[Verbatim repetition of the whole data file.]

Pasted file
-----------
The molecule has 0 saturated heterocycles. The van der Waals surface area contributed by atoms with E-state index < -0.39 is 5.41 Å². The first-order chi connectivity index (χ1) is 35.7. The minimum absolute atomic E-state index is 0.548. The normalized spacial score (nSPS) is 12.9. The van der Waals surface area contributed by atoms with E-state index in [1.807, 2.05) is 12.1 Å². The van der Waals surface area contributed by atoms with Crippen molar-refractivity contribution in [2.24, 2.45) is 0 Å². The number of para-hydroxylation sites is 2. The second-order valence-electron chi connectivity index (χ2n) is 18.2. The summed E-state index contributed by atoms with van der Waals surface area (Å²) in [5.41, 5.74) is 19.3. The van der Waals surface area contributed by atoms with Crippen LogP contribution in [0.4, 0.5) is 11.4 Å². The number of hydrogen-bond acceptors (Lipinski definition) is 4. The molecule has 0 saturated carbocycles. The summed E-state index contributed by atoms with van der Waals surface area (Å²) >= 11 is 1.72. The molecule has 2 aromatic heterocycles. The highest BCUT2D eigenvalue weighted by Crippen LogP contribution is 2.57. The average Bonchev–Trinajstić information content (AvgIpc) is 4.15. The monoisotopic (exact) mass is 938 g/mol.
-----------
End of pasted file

The molecule has 0 saturated heterocycles. The van der Waals surface area contributed by atoms with E-state index < -0.39 is 5.41 Å². The first-order chi connectivity index (χ1) is 35.7. The minimum absolute atomic E-state index is 0.548. The normalized spacial score (nSPS) is 12.9. The van der Waals surface area contributed by atoms with E-state index in [1.807, 2.05) is 12.1 Å². The van der Waals surface area contributed by atoms with Crippen molar-refractivity contribution in [2.24, 2.45) is 0 Å². The number of para-hydroxylation sites is 2. The second-order valence-electron chi connectivity index (χ2n) is 18.2. The summed E-state index contributed by atoms with van der Waals surface area (Å²) in [5.41, 5.74) is 19.3. The van der Waals surface area contributed by atoms with Crippen LogP contribution in [0.4, 0.5) is 11.4 Å². The number of hydrogen-bond acceptors (Lipinski definition) is 4. The molecule has 0 saturated carbocycles. The summed E-state index contributed by atoms with van der Waals surface area (Å²) >= 11 is 1.72. The molecule has 2 aromatic heterocycles. The highest BCUT2D eigenvalue weighted by Crippen LogP contribution is 2.57. The average Bonchev–Trinajstić information content (AvgIpc) is 4.15. The monoisotopic (exact) mass is 938 g/mol.